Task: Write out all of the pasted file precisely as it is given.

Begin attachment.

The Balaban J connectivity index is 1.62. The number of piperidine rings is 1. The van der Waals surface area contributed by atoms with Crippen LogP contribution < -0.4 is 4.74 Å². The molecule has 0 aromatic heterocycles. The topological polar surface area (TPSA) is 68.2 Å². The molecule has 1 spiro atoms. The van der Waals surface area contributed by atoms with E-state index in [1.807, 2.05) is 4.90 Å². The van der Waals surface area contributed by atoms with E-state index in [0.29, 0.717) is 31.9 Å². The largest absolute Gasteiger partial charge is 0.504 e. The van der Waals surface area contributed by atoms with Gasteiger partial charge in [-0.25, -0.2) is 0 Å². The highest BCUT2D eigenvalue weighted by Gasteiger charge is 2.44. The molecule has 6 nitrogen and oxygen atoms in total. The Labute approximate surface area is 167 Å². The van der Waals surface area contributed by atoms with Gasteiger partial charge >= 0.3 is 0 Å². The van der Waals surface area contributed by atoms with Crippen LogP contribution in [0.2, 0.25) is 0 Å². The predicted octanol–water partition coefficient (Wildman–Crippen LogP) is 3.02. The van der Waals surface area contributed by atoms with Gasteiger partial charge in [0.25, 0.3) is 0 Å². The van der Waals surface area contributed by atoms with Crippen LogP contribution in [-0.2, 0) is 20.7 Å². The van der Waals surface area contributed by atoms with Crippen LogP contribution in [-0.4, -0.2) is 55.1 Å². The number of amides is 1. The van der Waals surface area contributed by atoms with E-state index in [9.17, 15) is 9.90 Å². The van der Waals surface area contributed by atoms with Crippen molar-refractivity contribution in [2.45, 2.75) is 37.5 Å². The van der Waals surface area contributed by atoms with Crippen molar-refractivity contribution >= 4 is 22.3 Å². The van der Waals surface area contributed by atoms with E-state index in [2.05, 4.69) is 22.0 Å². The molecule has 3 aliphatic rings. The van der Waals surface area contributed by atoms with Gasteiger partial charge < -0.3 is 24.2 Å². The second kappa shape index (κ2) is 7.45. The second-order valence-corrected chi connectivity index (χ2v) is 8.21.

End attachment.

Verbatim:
The Balaban J connectivity index is 1.62. The number of piperidine rings is 1. The van der Waals surface area contributed by atoms with Crippen LogP contribution < -0.4 is 4.74 Å². The molecule has 0 aromatic heterocycles. The topological polar surface area (TPSA) is 68.2 Å². The molecule has 1 spiro atoms. The van der Waals surface area contributed by atoms with E-state index in [1.807, 2.05) is 4.90 Å². The van der Waals surface area contributed by atoms with E-state index in [0.29, 0.717) is 31.9 Å². The largest absolute Gasteiger partial charge is 0.504 e. The van der Waals surface area contributed by atoms with Gasteiger partial charge in [-0.25, -0.2) is 0 Å². The highest BCUT2D eigenvalue weighted by Gasteiger charge is 2.44. The molecule has 6 nitrogen and oxygen atoms in total. The Labute approximate surface area is 167 Å². The van der Waals surface area contributed by atoms with Gasteiger partial charge >= 0.3 is 0 Å². The van der Waals surface area contributed by atoms with Crippen LogP contribution in [0.2, 0.25) is 0 Å². The predicted octanol–water partition coefficient (Wildman–Crippen LogP) is 3.02. The van der Waals surface area contributed by atoms with Gasteiger partial charge in [0.25, 0.3) is 0 Å². The van der Waals surface area contributed by atoms with Crippen LogP contribution in [-0.2, 0) is 20.7 Å². The van der Waals surface area contributed by atoms with Crippen LogP contribution in [-0.4, -0.2) is 55.1 Å². The number of amides is 1. The van der Waals surface area contributed by atoms with E-state index in [9.17, 15) is 9.90 Å². The van der Waals surface area contributed by atoms with Crippen molar-refractivity contribution in [2.45, 2.75) is 37.5 Å². The van der Waals surface area contributed by atoms with Crippen molar-refractivity contribution >= 4 is 22.3 Å². The van der Waals surface area contributed by atoms with E-state index in [2.05, 4.69) is 22.0 Å². The molecule has 3 aliphatic rings. The van der Waals surface area contributed by atoms with Gasteiger partial charge < -0.3 is 24.2 Å². The second kappa shape index (κ2) is 7.45. The second-order valence-corrected chi connectivity index (χ2v) is 8.21.